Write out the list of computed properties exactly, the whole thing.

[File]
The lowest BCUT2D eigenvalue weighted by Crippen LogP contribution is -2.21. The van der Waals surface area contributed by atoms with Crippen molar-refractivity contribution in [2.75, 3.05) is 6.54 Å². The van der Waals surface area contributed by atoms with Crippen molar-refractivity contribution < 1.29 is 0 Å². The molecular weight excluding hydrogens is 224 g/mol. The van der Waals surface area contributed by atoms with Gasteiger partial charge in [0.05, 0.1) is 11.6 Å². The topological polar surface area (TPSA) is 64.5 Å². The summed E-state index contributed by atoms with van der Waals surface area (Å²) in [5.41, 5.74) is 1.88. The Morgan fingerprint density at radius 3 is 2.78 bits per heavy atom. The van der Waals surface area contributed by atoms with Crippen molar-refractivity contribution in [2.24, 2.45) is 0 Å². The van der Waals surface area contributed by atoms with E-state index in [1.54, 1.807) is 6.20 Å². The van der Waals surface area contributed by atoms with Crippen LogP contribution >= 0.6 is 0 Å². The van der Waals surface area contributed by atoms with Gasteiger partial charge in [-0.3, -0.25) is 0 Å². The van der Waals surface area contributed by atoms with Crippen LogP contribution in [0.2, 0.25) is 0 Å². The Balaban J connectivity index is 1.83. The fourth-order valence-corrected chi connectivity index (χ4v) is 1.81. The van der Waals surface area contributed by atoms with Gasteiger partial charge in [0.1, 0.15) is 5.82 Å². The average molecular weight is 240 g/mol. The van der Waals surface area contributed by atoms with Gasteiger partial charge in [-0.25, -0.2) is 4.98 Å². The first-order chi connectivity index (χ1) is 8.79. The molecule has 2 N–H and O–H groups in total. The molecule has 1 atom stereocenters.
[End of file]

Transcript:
The lowest BCUT2D eigenvalue weighted by Crippen LogP contribution is -2.21. The van der Waals surface area contributed by atoms with Crippen molar-refractivity contribution in [2.75, 3.05) is 6.54 Å². The van der Waals surface area contributed by atoms with Crippen molar-refractivity contribution < 1.29 is 0 Å². The molecular weight excluding hydrogens is 224 g/mol. The van der Waals surface area contributed by atoms with Gasteiger partial charge in [0.05, 0.1) is 11.6 Å². The topological polar surface area (TPSA) is 64.5 Å². The summed E-state index contributed by atoms with van der Waals surface area (Å²) in [5.41, 5.74) is 1.88. The Morgan fingerprint density at radius 3 is 2.78 bits per heavy atom. The van der Waals surface area contributed by atoms with Crippen molar-refractivity contribution in [2.24, 2.45) is 0 Å². The van der Waals surface area contributed by atoms with E-state index in [1.54, 1.807) is 6.20 Å². The van der Waals surface area contributed by atoms with Crippen LogP contribution >= 0.6 is 0 Å². The van der Waals surface area contributed by atoms with Gasteiger partial charge in [-0.3, -0.25) is 0 Å². The van der Waals surface area contributed by atoms with Crippen LogP contribution in [0.2, 0.25) is 0 Å². The Balaban J connectivity index is 1.83. The fourth-order valence-corrected chi connectivity index (χ4v) is 1.81. The van der Waals surface area contributed by atoms with Gasteiger partial charge in [0.1, 0.15) is 5.82 Å². The average molecular weight is 240 g/mol. The van der Waals surface area contributed by atoms with Gasteiger partial charge in [-0.25, -0.2) is 4.98 Å². The first-order chi connectivity index (χ1) is 8.79. The molecule has 2 N–H and O–H groups in total. The molecule has 1 atom stereocenters.